• Course Number: ENGL 170DA
  • Prerequisites:

    Check on GOLD.

  • Advisory Enrollment Information:

    May be repeated for credit providing letter designations are different.

  • Catalog Course Entry: ENGL 170AA-ZZ
  • Quarter: Winter 2020

This course will provide you with an introduction to the field of disability studies through an engagement with literature, the arts, and culture. You will leave the class with an understanding of how social and cultural models of disability can impact our thinking about health, embodiment, identity, space, medical ethics, reading, and aesthetics.

What does it mean to be normal? What makes a body beautiful? How does disability shape narrative? What is Universal Design and how does it apply to social spaces like a classroom and aesthetic forms like a novel?  How can the arts impact public health and lived experiences of (dis)ability? To answer these, and many more questions, we will consider the history of representations of disability in the arts, from the idealized bodies of classical sculpture and drama, to the grotesque figures of Southern Gothic literature. We will also examine the way contemporary disabled writers and artists create in order to challenge dominant cultural narratives of ability and disability by looking at poetry that proposes new languages of embodiment, autobiographical experiments that challenge commonplaces of medical ethics, and performances that explore the meaning of social interdependence. Finally, we will speculate upon how the tools of literary study can be used to address issues related to disability in our community by working together on a disability-related public project.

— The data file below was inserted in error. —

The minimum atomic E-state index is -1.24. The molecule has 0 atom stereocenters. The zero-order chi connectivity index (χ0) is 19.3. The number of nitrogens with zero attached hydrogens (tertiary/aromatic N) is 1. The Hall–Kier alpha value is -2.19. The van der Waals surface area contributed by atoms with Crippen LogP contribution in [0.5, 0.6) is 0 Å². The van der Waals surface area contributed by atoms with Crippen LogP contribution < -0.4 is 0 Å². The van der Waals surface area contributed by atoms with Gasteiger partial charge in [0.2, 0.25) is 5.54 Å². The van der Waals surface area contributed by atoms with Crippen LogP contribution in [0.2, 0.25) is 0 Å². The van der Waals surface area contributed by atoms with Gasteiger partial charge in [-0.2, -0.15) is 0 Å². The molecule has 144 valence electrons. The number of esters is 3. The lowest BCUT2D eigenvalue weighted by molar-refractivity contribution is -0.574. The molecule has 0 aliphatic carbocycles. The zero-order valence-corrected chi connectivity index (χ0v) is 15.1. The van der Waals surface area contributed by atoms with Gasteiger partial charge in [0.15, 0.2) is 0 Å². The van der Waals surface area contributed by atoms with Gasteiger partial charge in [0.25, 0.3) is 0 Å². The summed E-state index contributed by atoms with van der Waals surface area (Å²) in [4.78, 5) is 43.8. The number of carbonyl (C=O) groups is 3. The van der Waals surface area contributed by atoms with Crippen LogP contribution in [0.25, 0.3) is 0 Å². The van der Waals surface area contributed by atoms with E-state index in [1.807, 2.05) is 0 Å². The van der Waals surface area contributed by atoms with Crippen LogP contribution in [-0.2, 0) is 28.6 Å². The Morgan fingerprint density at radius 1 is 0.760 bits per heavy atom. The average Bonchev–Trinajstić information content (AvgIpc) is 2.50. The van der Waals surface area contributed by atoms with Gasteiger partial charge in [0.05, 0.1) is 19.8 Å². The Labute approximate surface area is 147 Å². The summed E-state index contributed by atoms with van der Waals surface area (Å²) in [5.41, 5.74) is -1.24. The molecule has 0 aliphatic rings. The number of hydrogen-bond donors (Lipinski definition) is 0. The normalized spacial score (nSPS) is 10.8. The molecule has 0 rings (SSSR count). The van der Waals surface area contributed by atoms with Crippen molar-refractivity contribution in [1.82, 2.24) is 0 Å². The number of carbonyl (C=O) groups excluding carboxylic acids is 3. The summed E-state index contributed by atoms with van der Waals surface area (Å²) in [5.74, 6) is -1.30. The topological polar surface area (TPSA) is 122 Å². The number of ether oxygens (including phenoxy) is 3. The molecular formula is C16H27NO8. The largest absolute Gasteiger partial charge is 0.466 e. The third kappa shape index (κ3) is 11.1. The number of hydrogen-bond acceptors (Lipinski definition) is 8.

• Miller, Jesse
  • Schedule & Location
  • Details Not Available